Your girlfriend missed her period. She's done the pregnancy test and it's positive.
Yup, you're still young, but you're going to be a dad soon. Deal with it. You were less diligent with protection than you should have been. Now what?
Of course, the next best thing to do is to let your parents know about the situation. There's no one else who could help you through this most confusing time.
"You have to consider that your parents can provide practical insights or wisdom about the situation. Therefore, consulting the parents about your future plan may also be beneficial," says Dr. Joy-Alvi R. Arañas, RPsy, RGC, counseling psychologist from Pathways Counseling and Assessment Center.
You can't just say, "Ma, Pa, magiging lola't lolo na kayo." You have to determine the right time to tell your parents about the pregnancy to ensure that they have the time to listen to you.
"Proper timing is very important to ensure an open line of communication," Dr. Arañas explains. "Schedule it on the days when they are not in a hurry to make sure that you get their full attention. The location should also be considered when talking to them. Choose a place that is conducive for an intimate conversation."
The best way to break the news is by being honest with how you feel about what happened. You can also start the conversation by expressing your feelings about their possible reactions on the situation.
"Be sensitive with the parents' readiness to listen with empathy. If the parents are preoccupied with other concerns, it would be good to look for another time to talk to the parents. You may also try practicing the right words to say by sharing it to a trusted friend and getting his or her feedback," Dr. Arañas advises.
Prepare yourself with their reaction. No one can really determine if they're giving a positive or negative feedback until that very moment.
"Typically, parents may express their disappointment or frustrations after hearing the news. They may feel anxious or worried about the future. Other possible reactions may also be in the form of anger or sarcasm, numbness, calmness, panic. There are some who assert their parental role by taking charge of the situation," the good psychologist says.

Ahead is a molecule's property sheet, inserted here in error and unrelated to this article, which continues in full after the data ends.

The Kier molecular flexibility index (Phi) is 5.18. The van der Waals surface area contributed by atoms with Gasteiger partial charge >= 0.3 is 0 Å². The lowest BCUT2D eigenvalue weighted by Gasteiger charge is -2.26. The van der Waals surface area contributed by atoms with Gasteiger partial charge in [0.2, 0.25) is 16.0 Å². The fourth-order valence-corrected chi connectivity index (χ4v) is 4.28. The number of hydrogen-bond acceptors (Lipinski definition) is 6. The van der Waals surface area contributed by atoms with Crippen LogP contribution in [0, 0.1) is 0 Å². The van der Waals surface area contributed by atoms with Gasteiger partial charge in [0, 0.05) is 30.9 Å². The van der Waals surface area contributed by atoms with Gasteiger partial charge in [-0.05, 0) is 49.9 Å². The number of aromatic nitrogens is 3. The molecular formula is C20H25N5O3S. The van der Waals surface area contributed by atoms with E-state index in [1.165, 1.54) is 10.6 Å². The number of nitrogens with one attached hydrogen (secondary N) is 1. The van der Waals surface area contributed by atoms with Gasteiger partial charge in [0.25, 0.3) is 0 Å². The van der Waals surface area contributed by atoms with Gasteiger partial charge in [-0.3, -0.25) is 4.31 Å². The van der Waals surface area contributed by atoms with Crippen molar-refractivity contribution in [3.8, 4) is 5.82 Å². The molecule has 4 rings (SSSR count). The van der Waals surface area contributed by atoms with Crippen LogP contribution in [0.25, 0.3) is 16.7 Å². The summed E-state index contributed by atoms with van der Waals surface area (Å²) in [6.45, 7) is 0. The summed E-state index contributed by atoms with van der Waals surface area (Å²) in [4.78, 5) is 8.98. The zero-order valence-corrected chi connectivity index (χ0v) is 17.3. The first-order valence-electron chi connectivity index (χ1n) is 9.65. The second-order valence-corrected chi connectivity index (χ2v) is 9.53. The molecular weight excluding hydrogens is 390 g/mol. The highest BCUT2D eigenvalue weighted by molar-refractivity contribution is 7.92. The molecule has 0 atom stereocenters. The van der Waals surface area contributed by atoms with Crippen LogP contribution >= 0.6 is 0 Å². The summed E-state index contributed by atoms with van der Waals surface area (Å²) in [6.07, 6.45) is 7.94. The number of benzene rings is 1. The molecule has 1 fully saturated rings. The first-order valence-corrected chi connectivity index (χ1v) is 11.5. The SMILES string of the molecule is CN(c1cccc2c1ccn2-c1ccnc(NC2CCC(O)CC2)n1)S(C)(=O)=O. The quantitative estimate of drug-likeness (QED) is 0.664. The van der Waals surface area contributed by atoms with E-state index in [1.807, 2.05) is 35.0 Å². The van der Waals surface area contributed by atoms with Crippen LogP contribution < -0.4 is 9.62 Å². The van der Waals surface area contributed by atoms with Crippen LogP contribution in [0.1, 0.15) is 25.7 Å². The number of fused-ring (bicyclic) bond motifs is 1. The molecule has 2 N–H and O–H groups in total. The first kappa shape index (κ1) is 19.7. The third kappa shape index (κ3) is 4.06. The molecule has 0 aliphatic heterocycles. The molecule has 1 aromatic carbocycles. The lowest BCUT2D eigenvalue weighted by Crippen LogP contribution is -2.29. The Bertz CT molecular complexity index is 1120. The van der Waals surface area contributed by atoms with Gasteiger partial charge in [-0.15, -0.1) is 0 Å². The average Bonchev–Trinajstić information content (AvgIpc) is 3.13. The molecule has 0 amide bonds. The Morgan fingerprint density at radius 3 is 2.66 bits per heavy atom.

"To avoid or lessen the negative reactions, you should emphasize to them your concrete plan about the situation," he adds.
It would be helpful if your significant other is around during the confrontation for mutual support. However, you should be ready for all the queries that the parents might ask both of you including your future plans.
"Talking it out first between the two of you may help you clearly plan for your future," he recommends.
After you tell your parents, you should also discuss the situation to your GF's family. Don't let your gal do this alone as it could be very stressful. Remember: stress can have a negative impact on the baby.
"Being man enough to stand for your girlfriend is also the best way to show your love not only for her but for the future child. If you think there is a need for someone to mediate, you may bring an older family member with you when you talk to your GF's family," Dr. Arañas says.
Dr. Joy Alvi R. Aranas, RPsy, RGC is a counseling psychologist from Pathways Counseling and Assessment Center. For consultation, you can visit him at 718 Sunday Street St. Joseph Village, Panapaan, City of Bacoor, Cavite.
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